Susan Andersen forsakes the "Baby" titles in her latest contemporary romance, but despite that change, readers are in for the same enjoyable experience of Baby Don't Go, Baby I'm Yours and Be My Baby. This time, our dynamic duo is Dru Lawrence and J.D. Carver. Dru, along with her Aunt Sophie, Uncle Ben and 10-year-old son, Tate, run the Star Lake Lodge resort in eastern Washington. They are a close-knit group, whose love and loyalty help compensate for the things missing in Dru's life, namely parents who care for her and a father for Tate.
Dru is not thrilled to learn that Great Aunt Edwina, an absentee part-owner of the Lodge, has died and left her share to J.D. Carver, one of her former foster children. All of Edwina's charges were troubled youth, so there's no telling what kind of character this guy has. But Sophie and Ben convince Dru to give J.D. a chance.
The timing of this unexpected windfall couldn't be better for J.D. Carver. He is happy to put some miles between himself and Seattle, where there are a few guys who wouldn't mind seeing him dead or out of commission. As a construction foreman, he blew the whistle on a shady deal that could have resulted in injury or death. It was the right things to do, but it put a lot of men out of work. So he figures he'll check out Star Lake, lay low, and decide what to do next. He has mixed feelings about his former foster parent,
Edwina, who cared for him but then accused him of a crime he didn't commit. That painful lesson in his youth taught him that relationships were destined to cause pain, so he remains aloof now.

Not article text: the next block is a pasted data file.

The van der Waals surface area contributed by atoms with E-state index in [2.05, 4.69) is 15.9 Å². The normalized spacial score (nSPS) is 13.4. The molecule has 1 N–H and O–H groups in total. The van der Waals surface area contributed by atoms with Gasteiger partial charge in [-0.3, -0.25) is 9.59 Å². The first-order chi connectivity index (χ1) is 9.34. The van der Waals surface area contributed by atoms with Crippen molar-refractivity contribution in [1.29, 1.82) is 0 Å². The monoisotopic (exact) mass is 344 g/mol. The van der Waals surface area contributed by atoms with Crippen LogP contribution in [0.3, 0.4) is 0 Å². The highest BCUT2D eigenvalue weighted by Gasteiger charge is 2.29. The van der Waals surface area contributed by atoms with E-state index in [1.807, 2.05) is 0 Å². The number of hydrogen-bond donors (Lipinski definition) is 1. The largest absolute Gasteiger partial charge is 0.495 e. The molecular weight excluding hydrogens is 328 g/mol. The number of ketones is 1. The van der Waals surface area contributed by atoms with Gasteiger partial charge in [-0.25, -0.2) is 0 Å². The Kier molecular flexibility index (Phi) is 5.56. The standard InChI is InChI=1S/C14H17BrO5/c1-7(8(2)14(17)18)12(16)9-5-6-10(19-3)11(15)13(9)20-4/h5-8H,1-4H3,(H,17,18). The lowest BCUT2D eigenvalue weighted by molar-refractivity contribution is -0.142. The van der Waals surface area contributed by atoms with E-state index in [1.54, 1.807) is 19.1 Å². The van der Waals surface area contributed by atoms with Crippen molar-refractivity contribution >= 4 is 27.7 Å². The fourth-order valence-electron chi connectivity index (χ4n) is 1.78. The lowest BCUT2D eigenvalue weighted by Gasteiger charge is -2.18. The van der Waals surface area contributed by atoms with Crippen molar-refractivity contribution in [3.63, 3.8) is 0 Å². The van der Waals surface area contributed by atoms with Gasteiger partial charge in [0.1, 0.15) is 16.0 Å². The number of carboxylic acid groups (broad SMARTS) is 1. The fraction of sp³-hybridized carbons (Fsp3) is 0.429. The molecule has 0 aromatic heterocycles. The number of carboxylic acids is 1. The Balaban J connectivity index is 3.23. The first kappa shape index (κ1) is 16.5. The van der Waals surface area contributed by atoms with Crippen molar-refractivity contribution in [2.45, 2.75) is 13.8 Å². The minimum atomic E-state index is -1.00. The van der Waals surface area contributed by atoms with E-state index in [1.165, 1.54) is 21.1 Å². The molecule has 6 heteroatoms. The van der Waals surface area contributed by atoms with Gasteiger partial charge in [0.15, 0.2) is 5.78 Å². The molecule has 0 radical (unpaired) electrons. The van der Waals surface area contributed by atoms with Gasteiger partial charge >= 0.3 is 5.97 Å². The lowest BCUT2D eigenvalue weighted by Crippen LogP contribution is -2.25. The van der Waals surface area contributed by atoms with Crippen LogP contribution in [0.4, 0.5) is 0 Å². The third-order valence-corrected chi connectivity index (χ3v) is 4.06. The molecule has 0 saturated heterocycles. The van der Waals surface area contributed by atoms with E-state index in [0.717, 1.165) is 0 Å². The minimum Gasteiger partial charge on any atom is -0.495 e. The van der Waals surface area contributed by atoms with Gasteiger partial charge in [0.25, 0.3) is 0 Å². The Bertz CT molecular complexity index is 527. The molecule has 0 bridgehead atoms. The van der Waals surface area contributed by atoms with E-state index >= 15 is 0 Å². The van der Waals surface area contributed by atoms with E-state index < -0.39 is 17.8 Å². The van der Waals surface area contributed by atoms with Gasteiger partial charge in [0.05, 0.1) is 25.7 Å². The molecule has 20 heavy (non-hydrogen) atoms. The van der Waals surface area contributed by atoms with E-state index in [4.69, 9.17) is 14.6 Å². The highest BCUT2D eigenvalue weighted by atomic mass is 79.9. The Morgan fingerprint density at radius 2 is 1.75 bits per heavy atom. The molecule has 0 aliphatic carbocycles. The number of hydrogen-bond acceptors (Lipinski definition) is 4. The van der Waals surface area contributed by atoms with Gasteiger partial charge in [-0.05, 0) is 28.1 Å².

Then Dru and J.D. meet, and logic flies out the window. They're both wildly attracted to each other, but Dru is determined not to get hurt, and J.D. knows better than to get involved with a "good girl." Even when they do give into the attraction, J.D. holds back, afraid to trust that he's found people who genuinely care about him. Then the trouble he left behind in Seattle catches up with him at Star ake. Will J.D. stay and let the Lawrences help him, or will he take off to protect them?
This isn't my favorite Susan Andersen book, although it's hard to pinpoint the reason. There's lots of action, humor and sizzle between the lead couple, as well as strong secondary characters. I particularly liked Aunt Sophie, who's enduring that "change of life," and has moments of sheer bitchiness. Her menopause is mostly played for laughs, but there's also a serious side as Sophie searches for medical intervention that will ease her symptoms, with the support of her loving husband, Ben.
If you like sexual tension in your romances, you've found a great source. There's lots of heavy breathing, verbal and physical foreplay, and long love scenes that feature enthusiastic sex between two consenting adults. I appreciate the fact that Andersen portrays Dru as a woman who enjoys making love, not a guilty, reluctant semi-virgin who has never experienced fulfillment before J.D. came along.
I didn't care for Dru quite as much as other Andersen heroines (notably the take-charge security expert Daisy Parker of Baby Don't Go). She's a great mother to Tate and she fights hard for J.D.'s love. But she has an annoying habit of throwing her generous breasts around whenever she wants help from a guy. Frankly, that's not my idea of a modern woman getting ahead the right way. I will admit that she does an
excellent job of kicking butt when J.D. is in danger. For his part, J.D. is the traditional bad boy who isn't all that bad, and it's wonderful to see him slowly realize that he can have the love he never admitted he wanted.
I guess my slight disappointment stems from a nagging suspicion that Susan Andersen is capable of producing something even better than this - a novel that truly engages all of the emotions and lingers long after the last page. However, I'm giving All Shook Up four hearts because it's definitely a step above most contemporary romances. As long as Ms. Andersen keeps releasing these crowd pleasers, I'll remain a fan.